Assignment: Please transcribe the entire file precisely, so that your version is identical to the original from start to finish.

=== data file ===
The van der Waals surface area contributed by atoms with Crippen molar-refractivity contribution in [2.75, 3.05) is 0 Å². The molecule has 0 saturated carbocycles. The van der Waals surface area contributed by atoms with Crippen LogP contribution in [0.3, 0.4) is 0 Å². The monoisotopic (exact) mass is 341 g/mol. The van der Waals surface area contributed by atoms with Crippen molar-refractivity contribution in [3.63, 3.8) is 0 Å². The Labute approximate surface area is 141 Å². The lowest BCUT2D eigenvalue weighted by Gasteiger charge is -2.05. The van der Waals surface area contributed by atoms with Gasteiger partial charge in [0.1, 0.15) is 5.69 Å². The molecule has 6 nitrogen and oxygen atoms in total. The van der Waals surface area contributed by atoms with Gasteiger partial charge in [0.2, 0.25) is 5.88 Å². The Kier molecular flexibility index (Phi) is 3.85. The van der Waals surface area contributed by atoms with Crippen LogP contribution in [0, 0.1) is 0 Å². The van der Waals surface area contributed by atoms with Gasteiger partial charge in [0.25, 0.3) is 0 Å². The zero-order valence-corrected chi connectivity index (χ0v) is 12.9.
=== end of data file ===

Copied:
The van der Waals surface area contributed by atoms with Crippen molar-refractivity contribution in [2.75, 3.05) is 0 Å². The molecule has 0 saturated carbocycles. The van der Waals surface area contributed by atoms with Crippen LogP contribution in [0.3, 0.4) is 0 Å². The monoisotopic (exact) mass is 341 g/mol. The van der Waals surface area contributed by atoms with Crippen molar-refractivity contribution in [3.63, 3.8) is 0 Å². The Labute approximate surface area is 141 Å². The lowest BCUT2D eigenvalue weighted by Gasteiger charge is -2.05. The van der Waals surface area contributed by atoms with Gasteiger partial charge in [0.1, 0.15) is 5.69 Å². The molecule has 6 nitrogen and oxygen atoms in total. The van der Waals surface area contributed by atoms with Gasteiger partial charge in [0.2, 0.25) is 5.88 Å². The Kier molecular flexibility index (Phi) is 3.85. The van der Waals surface area contributed by atoms with Crippen LogP contribution in [0, 0.1) is 0 Å². The van der Waals surface area contributed by atoms with Gasteiger partial charge in [0.25, 0.3) is 0 Å². The zero-order valence-corrected chi connectivity index (χ0v) is 12.9.